GitLab and GitHub


#1

I read today that Microsoft has made free private GitHub repositories (which were previously something like $8/mo)… so while we have our own local gitlabs install for rapid deploy to multiple servers, more and more people will now use GitHub.com (I imagine) for their own private repositories (limits on free private by limiting number of collaborators)

–edit - yes true!


3 collaborators for private repositories


How you handle LOCAL vs LIVE Server?
#2

hmm I was just about to dive in Gitlab - isn’t it better?


#3

I have public GitHub repositories and a dev gitlab install (used for geoplugin), and I can’t say I see any difference (AFAIK, gitlabs is what drives GitHub, but without the $ limitations)


#4

Is GitLab behind GitHub? as used software? I didn’t knew that.

GitLab seems to have a great community and good development. Would prefer that for the private source code instead of GitHub and MS :slight_smile: you can’t trust them


#5

from https://usersnap.com/blog/gitlab-github/

Authentication Levels

With GitLab you can set and modify people’s permissions according to their role. In GitHub, you can decide if someone gets a read or write access to a repository.

With GitLab you can provide access to the issue tracker (for example) without giving permission to the source code. This is obviously great for larger teams and enterprises with role-based contributors.

Built-in CI / CD & going Beyond CD

One of the big differences between GitLab and GitHub is the built-in Continuous Integration/Delivery of GitLab. CI is a huge time saver for many development teams and a great way of QA (nobody likes pull requests that break your application).

GitLab offers their very own CI for free. No need to use an external CI service. And if you are already used to an external CI, you can obviously integrate with Jenkins, Codeship and others.

As GitLab mentioned with its latest release of 10.0, GitLab is clearly addressing the DevOps market as well offering a operations dashboard that lets you understand the dependencies of your development and DevOps efforts.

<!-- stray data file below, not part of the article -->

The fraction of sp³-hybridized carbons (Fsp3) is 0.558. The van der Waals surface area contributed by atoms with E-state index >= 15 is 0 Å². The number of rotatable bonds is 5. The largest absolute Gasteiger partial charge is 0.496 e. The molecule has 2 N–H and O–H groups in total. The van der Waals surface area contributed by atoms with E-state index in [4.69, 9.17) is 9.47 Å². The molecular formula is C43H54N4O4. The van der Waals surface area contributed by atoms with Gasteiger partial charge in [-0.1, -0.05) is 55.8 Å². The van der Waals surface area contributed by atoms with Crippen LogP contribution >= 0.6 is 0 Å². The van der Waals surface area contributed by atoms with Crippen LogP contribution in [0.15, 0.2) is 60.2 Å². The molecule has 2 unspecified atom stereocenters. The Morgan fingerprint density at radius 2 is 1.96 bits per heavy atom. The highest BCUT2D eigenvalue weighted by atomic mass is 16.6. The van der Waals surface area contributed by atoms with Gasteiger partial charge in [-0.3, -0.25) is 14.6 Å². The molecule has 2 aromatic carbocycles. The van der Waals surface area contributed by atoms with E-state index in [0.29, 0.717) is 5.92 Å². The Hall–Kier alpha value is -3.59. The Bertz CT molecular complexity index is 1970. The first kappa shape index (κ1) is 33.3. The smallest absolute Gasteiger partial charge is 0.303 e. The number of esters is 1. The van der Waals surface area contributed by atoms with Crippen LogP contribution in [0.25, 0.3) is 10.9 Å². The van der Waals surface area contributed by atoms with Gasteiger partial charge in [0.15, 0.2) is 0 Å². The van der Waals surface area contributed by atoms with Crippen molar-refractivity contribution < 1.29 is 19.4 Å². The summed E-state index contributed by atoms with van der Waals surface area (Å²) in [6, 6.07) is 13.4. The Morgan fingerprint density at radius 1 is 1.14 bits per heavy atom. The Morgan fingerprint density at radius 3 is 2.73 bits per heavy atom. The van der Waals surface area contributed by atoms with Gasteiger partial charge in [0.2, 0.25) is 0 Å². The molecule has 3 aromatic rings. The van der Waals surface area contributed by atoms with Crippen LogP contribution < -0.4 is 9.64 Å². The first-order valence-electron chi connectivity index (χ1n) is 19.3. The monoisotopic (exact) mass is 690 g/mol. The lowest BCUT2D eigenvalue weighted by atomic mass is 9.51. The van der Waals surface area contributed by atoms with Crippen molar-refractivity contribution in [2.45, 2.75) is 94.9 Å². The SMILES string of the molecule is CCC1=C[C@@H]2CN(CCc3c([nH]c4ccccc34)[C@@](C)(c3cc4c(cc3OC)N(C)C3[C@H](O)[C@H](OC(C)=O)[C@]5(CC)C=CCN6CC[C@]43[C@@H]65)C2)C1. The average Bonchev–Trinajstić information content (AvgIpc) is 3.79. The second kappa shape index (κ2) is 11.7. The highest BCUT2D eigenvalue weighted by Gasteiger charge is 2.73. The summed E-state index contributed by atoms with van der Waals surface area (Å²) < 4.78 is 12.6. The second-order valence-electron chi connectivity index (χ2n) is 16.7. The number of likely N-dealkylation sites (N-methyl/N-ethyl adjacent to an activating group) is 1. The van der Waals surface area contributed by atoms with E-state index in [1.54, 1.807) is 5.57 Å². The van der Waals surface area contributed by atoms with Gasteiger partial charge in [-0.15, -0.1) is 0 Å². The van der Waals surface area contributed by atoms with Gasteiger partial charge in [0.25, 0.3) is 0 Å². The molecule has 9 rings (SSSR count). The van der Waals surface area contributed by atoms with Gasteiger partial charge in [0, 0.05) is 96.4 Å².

I think I was naive in CI by assuming it was “normal” to git!!!


#6

Yes, GitLab is behind GitHub, but it does seem there are many integrations in GitLab, not available to free GitHub use. I am like you, private is private and so would never trust putting proprietary code on a remote non-controlled repository, hence the gitlab install (really easy to setup btw)
Now, I see something like continuous integration, which I believed was automatic in GitHub (though never tested) is actually a strong point out of the box with gitlab. That really is important for live deployment where multiple users have pushed changes!


#7

Love CI - would like to do it with the Wappler dev but it isn’t easy to do CI on an UI tool…

But there are some good developments coming in place to make that also happening like google puppeteer


#8

Sure, but as a phase 1, without CI, a git clone/push (fork/merge) in addition to (s)ftp would also be great and let the maintainer deal with accepting merges to not break things…
Just floating ideas - I’ll personally always be a Coda addict, mainly because I’m doing mostly backend work, but Wappler as a frontend powerhouse is just as powerful (well, ok more powerful by a long way!).
Wappler isn’t for server admin’ing or nuts and bolts things - it does what it does best: Providing the tools for frontend development. It shouldn’t be there to handle merge problems to a repository - the admin is there for that. But I think (read: would like to see!) “remote” deployment should allow remote to be a repository URL, rather than live…


#9

Oh yes definitely- I was talking about CI for our own development of the Wappler app

As for publishing with git - yes we will definitely get there ASAP